In a breach of contract lawsuit, the parol evidence rule excludes the admission of evidence that varies from or contradicts the written terms of the contract. This external evidence is often a verbal exchange (e.g., emails or an oral discussion) regarding the contract terms that vary from the terms of the final contract.
For example, suppose you negotiate to become a consultant for a high-tech startup. During negotiations, you and the company orally agree that you will be paid hourly plus you will get equity points if the company hits certain benchmarks. The written agreement, however, mentions only the monetary compensation but not the equity. If the company hits the benchmarks but then refuses to give you the promised equity, you might sue for breach of contract, but the parol evidence may preclude any evidence of the oral agreement regarding the equity points.
The parol evidence rule is based on the notion that a written contract is the best evidence of the parties’ intentions. It encourages the parties to put the important terms in writing. The idea is to avoid litigation because he said/she said claims are easy to make but difficult to adjudicate.
Arizona has a more permissive approach to the parol evidence rule, as outlined in Taylor v. State Farm Mutual Automobile Insurance Co. In that 1993 case, the Arizona Supreme Court ruled that, because the main purpose of contract interpretation is to enforce the intent of the parties, the courts can admit external evidence without any preliminary finding that the written terms are ambiguous.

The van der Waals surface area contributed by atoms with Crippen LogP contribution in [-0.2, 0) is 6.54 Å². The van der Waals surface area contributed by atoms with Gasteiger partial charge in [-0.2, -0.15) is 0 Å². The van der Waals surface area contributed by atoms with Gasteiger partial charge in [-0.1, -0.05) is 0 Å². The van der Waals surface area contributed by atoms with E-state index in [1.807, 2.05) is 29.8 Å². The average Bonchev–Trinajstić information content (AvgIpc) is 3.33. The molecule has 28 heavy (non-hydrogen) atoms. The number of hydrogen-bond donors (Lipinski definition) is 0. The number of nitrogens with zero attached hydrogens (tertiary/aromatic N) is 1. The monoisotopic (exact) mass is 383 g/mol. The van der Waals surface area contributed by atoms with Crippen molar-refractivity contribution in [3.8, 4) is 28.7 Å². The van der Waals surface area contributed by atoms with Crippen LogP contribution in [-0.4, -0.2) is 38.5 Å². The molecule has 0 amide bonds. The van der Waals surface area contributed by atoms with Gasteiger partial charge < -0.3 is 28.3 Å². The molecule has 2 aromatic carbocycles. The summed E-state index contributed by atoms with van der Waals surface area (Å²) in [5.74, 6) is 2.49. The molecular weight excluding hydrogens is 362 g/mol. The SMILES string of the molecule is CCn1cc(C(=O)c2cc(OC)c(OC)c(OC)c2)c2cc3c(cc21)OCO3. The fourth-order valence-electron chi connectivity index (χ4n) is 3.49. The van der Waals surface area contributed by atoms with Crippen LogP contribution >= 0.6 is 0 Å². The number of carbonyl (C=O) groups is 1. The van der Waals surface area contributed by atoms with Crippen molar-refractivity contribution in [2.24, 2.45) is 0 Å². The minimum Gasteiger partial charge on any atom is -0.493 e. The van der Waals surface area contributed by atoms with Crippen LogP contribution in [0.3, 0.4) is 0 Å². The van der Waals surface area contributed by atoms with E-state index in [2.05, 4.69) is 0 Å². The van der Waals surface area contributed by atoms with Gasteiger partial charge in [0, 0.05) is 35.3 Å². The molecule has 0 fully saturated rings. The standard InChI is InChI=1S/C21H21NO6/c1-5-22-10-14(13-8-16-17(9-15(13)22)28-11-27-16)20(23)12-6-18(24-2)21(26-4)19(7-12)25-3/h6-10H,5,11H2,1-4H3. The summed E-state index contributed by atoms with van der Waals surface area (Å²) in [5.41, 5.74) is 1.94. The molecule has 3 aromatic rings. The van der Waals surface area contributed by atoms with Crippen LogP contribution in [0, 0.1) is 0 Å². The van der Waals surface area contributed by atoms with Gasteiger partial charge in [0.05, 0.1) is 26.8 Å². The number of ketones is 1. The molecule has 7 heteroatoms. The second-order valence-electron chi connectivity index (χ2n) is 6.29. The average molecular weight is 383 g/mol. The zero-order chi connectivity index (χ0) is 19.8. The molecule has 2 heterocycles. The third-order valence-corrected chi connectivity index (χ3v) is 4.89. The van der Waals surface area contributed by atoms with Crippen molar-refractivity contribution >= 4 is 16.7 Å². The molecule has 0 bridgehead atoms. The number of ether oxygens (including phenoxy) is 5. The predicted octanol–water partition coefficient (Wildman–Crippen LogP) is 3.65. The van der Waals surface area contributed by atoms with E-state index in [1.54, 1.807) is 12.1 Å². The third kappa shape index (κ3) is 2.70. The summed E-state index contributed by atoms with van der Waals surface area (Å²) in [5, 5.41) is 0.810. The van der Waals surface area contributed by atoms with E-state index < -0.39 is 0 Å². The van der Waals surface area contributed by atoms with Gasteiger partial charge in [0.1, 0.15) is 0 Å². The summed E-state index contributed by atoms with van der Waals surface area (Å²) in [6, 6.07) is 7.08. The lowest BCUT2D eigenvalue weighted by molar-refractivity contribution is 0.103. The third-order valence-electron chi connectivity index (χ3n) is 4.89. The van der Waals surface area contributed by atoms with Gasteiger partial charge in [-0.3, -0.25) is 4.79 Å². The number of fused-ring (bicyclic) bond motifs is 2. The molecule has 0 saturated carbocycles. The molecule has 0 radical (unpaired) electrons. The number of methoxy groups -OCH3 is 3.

The Court articulated a two-step process for admitting or excluding parol evidence:
- The court will examine the proffered evidence to determine its relevance to the parties’ intent. If the evidence contradicts or changes the language of the contract, it is not admissible. If the language of the contract is “reasonably susceptible” to the parties’ interpretations, the evidence would be admissible to ascertain their intent.
- The court finalizes its understanding of the contract language and may preclude admission of the parol evidence if it contradicts or varies the meaning of the written contract.
If you have a contract dispute that may involve parol evidence, you should consult with an attorney who is experienced in contract disputes. Mestaz Law is a law firm focusing on contract law, bet-the-company cases, and business divorce. Contact us at (602) 806-2068 and schedule a time to meet with us today.
- Category: Contract Disputes
- By Daniel Mestaz
- April 2, 2019
- Leave a comment